In part one of his book, Yarhouse addresses the obvious questions: what does God think about homosexuality, and what causes homosexuality?
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13 of 15 people found the following review helpful By J. Bailey on January 26, 2011
Format: Paperback
Homosexuality is one of those topics that never dies. Everyone has an opinion whether they voice it actively or not, but they probably do voice it (and do so at length with suitable levels of anger at the people who disagree). Unfortunately, Homosexuality has become a sort of litmus test, an easy way to determine what sort of Christian someone is in a short period of time. It's like a bizarre creed one must recite to maintain inclusion in the orthodoxy club. Even now, I'm tempted to assert my own opinions about the matter so people won't run with the ambiguity. In such an environment, do we really need another book about the Christian response to homosexuality from the conservative position. If the book were written by a pastor or theologian, I would say no, but the book is, in fact, written by a well-respected Psychologist who is an active participant in his field. (That is to say, he is not a "Christian Psychologist" a la Dobson.)

That said, from what I can tell, Yarhouse definitely falls under the category of a theological conservative. I base this conclusion on the manner of his telling of the overarching story of humanity (fall, original sin, etc.). The way it is written, I have no doubt it would garner the Al Mohler seal of approval. However, this does not dictate his response to the origin and reversibility of same-sex attraction. Yarhouse's conclusions surrounding these issues is thoroughly scientific. Yes, he challenges the flaws in some studies that have led to dramatic overstatement, but there is no apologetic effort to take on the scientific establishment.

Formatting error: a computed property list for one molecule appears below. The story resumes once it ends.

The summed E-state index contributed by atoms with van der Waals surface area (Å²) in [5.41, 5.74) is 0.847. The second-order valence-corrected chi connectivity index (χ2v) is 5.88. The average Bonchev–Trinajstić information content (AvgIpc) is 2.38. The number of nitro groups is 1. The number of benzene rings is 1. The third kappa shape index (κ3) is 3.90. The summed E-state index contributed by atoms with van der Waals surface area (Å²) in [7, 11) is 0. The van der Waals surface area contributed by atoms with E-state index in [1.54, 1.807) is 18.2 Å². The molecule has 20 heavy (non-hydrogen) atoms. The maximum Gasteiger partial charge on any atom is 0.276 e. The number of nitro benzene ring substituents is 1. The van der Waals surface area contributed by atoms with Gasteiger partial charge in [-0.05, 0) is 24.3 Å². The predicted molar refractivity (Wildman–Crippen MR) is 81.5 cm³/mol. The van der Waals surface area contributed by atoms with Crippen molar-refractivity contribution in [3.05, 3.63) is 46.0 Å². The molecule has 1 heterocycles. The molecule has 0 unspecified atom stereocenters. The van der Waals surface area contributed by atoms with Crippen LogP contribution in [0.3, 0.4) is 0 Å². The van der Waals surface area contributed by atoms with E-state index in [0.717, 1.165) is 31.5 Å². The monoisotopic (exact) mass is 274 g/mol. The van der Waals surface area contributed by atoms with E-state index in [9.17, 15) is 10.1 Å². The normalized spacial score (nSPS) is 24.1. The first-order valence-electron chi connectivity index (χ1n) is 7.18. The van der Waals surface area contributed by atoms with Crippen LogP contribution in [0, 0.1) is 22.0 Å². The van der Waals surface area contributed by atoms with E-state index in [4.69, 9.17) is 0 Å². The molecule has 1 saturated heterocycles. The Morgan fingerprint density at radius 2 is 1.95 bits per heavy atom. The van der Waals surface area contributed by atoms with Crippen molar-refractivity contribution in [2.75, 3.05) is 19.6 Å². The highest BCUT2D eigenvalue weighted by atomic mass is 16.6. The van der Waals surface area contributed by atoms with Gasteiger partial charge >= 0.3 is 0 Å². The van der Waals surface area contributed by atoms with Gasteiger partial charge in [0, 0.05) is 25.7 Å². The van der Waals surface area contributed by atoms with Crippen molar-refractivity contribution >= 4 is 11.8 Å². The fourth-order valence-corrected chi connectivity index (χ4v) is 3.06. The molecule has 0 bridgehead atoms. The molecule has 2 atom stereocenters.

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17 of 21 people found the following review helpful By Yiya Cucuy on January 27, 2011
Format: Paperback
In this book, Mr. Yarhouse describes his concern for the current way of dealing with homosexuality. As an experienced counselor, he is worried about the lack of empathy and understanding that people show, particularly for those parents who are not available, would not listen nor interact with their children when they express their interest for the same sex. He divides the book in three parts. In the first one, the author makes a sort of trip through history and customs in order to define what homosexuality is. The second part is addressed to families that are dealing with a homosexual member and the third one considers the same, but in a church environment.
I was disappointed when reading the first part, because there is such a resemblance with humanistic and philosophical texts, specifically with the politically correct speech with which Mr. Yarhouse carefully makes his statements. Actually, it seems that he is tiptoeing around the issue. For example, he says that "our conclusion is that homosexual behavior is not appropriate for the Christ-follower." (Page 35) It is unclear if he is saying that homosexual behavior is then appropriate for those who are not Christ-followers, particularly after considering biblical, scientific, social, ecclesiastical, cultural and doctrinal arguments. In this respect, I would have liked that he were a little more exact with his opinion, so that it did not seem as a justification for homosexuality or weakness of biblical principles. However, he does bring out a very good point, the fact that homosexuality is not the only sin and is often THE only sin many tend to see, forgetting about greed, lack of love, pride, guilt or labeling others.
My opinion began to shift with the next sections, despite humanistic values permeating in the text. Mr.